To fulfill the purpose of the task, while participants were reading for comprehension of the text content, they were explicitly instructed to attend to the enhanced forms. The teacher used examples to clarify the matter. Participants were further announced that there would be a recall task afterwards in which they were to write a few sentences on what they understood about the text. Using L1 in the free- recall task gave participants an opportunity to easily write about the ideas without any concern for the form.

3.3.2. Output task material and procedure

Dictogloss as a reconstruction task was used in both individual and collaborative output groups, with little variation in the way it was implemented (individual vs. collaborative reconstruction). The effectiveness of reconstruction tasks such as dictogloss has been investigated in studies by Swain and her colleagues (collaborative output task: Kowal & Swain, 1994; collaborative dialog: Swain, 2000; Swain & Lapkin, 1998, 2001). To discern the effects of different treatments and to make sure any changes in the results of the study can be attributed to the treatments, the treatment materials were all balanced in terms of content and length except for the type of instruction learners underwent (input versus output-based instruction).

The twelve short texts used in the input enhancement group were used as the reconstruction passages in dictogloss in both individual and collaborative groups. Due to the length of the texts, verbatim memorization was difficult. Still, texts were short enough to make reconstruction through the dictogloss task possible.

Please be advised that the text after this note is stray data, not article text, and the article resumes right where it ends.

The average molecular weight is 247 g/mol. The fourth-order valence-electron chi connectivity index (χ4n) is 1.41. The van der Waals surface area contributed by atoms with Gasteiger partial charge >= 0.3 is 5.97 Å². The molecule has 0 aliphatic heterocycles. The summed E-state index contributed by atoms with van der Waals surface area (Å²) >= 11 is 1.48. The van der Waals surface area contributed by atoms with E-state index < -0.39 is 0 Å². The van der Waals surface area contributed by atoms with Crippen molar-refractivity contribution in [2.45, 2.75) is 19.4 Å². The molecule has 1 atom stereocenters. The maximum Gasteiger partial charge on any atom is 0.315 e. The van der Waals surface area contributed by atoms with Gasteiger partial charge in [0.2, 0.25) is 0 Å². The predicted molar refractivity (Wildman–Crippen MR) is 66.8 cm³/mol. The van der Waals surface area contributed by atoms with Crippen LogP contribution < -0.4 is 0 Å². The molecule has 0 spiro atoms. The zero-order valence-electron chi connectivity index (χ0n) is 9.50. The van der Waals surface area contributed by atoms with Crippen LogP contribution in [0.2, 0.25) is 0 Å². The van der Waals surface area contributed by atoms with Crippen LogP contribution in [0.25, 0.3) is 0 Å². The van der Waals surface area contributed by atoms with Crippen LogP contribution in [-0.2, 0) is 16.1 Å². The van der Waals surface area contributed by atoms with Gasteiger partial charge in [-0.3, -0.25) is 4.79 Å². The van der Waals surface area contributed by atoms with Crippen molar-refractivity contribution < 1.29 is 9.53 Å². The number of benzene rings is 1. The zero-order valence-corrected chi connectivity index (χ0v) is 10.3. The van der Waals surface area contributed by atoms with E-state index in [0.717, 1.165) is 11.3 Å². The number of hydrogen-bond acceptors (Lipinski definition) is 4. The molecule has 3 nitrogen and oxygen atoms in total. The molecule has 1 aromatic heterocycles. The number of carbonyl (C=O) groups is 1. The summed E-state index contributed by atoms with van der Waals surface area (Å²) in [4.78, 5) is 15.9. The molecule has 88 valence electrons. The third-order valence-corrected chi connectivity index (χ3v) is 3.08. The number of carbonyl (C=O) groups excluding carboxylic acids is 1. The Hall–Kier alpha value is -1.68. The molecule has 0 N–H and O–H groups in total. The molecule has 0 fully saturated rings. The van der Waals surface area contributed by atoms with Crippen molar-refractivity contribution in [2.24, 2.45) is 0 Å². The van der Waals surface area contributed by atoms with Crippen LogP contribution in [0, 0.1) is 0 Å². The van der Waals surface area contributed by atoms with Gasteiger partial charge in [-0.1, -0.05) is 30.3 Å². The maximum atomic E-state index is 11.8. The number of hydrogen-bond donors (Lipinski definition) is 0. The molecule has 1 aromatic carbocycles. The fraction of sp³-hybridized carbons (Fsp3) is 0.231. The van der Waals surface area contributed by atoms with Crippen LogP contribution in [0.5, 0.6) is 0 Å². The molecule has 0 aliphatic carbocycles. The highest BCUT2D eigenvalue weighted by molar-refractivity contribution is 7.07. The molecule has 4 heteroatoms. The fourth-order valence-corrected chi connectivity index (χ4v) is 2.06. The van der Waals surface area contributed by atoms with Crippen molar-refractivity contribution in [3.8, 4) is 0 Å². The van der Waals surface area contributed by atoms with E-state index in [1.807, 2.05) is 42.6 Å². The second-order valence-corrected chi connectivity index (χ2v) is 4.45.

There were four steps in the dictogloss task (adapted from Qin, 2008). In step 1, the teacher introduced the main idea in each text and distributed text copies to the learners. These texts were the same as those used in the textual enhancement group. A typical dictogloss task requires learners to listen to their teacher as he/she reads a passage to them for the reconstruction purpose, while in this practice the participants were exposed to the written form of the passage. Thornbury (1997) believes that this practice eases memory load and frees up attention to syntactic processing. Following Qin’s (2008) version of dictogloss, the teacher drew the learners’ attention to the usage of the target form in the text in step 2. The rationale for this consciousness- raising activity is that during a dictogloss task learners seem to have less concern for the morpho-syntactic features and relatively more concern for the meaning of words and expressions ( Williams, 1999; García Mayo, 2002). García Mayo (2002) offers a possible explanation for this; when learners were struggling to reconstruct the text, they fell back on discourse or composition strategies and used simple sentences and avoided complex structures. After the participants reconstructed the text in stage 3, they were given the original passage for the comparison purpose in stage 4. They were asked to make notes on the differences between their own production and the original text. They wrote about the perceived differences in both content and form that they might have noticed between the two texts. The use of L1 in this task facilitated writing about one’s ideas without concern for the form. During the task, direct copying of the whole text was not allowed. Learners only took notes on key lexical items that they assumed would help them reconstruct the text. The time limit for the task implementation was 50 minutes each session.